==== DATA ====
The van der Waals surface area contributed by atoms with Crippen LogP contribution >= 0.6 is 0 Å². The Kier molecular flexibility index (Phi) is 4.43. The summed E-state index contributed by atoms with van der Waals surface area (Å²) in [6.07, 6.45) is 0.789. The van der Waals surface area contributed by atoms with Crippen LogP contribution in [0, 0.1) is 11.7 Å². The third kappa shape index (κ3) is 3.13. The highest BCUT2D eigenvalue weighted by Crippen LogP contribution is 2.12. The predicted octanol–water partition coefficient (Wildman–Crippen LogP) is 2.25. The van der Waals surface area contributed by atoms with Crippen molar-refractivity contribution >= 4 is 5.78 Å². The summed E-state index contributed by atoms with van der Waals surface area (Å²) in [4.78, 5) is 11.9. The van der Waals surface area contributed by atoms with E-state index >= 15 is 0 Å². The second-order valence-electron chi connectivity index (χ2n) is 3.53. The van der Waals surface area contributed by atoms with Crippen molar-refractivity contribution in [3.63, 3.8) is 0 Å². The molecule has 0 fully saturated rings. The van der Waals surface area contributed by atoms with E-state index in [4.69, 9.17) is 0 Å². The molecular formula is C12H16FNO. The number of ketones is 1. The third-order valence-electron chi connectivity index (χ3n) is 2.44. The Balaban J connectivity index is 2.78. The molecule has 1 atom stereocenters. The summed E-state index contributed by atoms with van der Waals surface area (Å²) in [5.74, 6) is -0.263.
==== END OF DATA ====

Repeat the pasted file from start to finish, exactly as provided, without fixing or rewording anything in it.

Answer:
The van der Waals surface area contributed by atoms with Crippen LogP contribution >= 0.6 is 0 Å². The Kier molecular flexibility index (Phi) is 4.43. The summed E-state index contributed by atoms with van der Waals surface area (Å²) in [6.07, 6.45) is 0.789. The van der Waals surface area contributed by atoms with Crippen LogP contribution in [0, 0.1) is 11.7 Å². The third kappa shape index (κ3) is 3.13. The highest BCUT2D eigenvalue weighted by Crippen LogP contribution is 2.12. The predicted octanol–water partition coefficient (Wildman–Crippen LogP) is 2.25. The van der Waals surface area contributed by atoms with Crippen molar-refractivity contribution >= 4 is 5.78 Å². The summed E-state index contributed by atoms with van der Waals surface area (Å²) in [4.78, 5) is 11.9. The van der Waals surface area contributed by atoms with E-state index >= 15 is 0 Å². The second-order valence-electron chi connectivity index (χ2n) is 3.53. The van der Waals surface area contributed by atoms with Crippen molar-refractivity contribution in [3.63, 3.8) is 0 Å². The molecule has 0 fully saturated rings. The van der Waals surface area contributed by atoms with E-state index in [4.69, 9.17) is 0 Å². The molecular formula is C12H16FNO. The number of ketones is 1. The third-order valence-electron chi connectivity index (χ3n) is 2.44. The Balaban J connectivity index is 2.78. The molecule has 1 atom stereocenters. The summed E-state index contributed by atoms with van der Waals surface area (Å²) in [5.74, 6) is -0.263.